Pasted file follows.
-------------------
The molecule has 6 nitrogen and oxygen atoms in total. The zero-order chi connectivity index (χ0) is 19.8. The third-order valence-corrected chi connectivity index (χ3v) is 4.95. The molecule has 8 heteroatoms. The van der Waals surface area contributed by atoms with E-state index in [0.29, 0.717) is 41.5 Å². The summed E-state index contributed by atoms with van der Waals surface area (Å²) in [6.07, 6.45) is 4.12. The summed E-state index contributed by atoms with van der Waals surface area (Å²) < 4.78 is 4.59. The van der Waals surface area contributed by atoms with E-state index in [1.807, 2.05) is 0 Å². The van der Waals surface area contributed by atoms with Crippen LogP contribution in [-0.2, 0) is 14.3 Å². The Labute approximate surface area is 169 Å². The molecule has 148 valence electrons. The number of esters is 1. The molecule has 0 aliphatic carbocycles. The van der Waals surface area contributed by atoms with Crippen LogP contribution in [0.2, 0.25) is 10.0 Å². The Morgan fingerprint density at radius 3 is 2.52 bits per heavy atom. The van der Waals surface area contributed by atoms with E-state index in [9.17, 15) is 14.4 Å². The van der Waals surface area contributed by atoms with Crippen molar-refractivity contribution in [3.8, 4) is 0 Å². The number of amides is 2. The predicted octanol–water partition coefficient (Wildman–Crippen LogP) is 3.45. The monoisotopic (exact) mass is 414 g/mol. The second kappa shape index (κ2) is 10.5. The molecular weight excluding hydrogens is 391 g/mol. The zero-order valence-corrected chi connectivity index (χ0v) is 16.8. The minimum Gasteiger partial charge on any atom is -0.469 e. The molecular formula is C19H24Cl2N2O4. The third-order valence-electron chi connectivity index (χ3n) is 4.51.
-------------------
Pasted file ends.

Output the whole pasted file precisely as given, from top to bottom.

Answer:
The molecule has 6 nitrogen and oxygen atoms in total. The zero-order chi connectivity index (χ0) is 19.8. The third-order valence-corrected chi connectivity index (χ3v) is 4.95. The molecule has 8 heteroatoms. The van der Waals surface area contributed by atoms with E-state index in [0.29, 0.717) is 41.5 Å². The summed E-state index contributed by atoms with van der Waals surface area (Å²) in [6.07, 6.45) is 4.12. The summed E-state index contributed by atoms with van der Waals surface area (Å²) < 4.78 is 4.59. The van der Waals surface area contributed by atoms with E-state index in [1.807, 2.05) is 0 Å². The van der Waals surface area contributed by atoms with Crippen LogP contribution in [-0.2, 0) is 14.3 Å². The Labute approximate surface area is 169 Å². The molecule has 148 valence electrons. The number of esters is 1. The molecule has 0 aliphatic carbocycles. The van der Waals surface area contributed by atoms with Crippen LogP contribution in [0.2, 0.25) is 10.0 Å². The Morgan fingerprint density at radius 3 is 2.52 bits per heavy atom. The van der Waals surface area contributed by atoms with E-state index in [9.17, 15) is 14.4 Å². The van der Waals surface area contributed by atoms with Crippen molar-refractivity contribution in [3.8, 4) is 0 Å². The number of amides is 2. The predicted octanol–water partition coefficient (Wildman–Crippen LogP) is 3.45. The monoisotopic (exact) mass is 414 g/mol. The second kappa shape index (κ2) is 10.5. The molecular weight excluding hydrogens is 391 g/mol. The zero-order valence-corrected chi connectivity index (χ0v) is 16.8. The minimum Gasteiger partial charge on any atom is -0.469 e. The molecular formula is C19H24Cl2N2O4. The third-order valence-electron chi connectivity index (χ3n) is 4.51.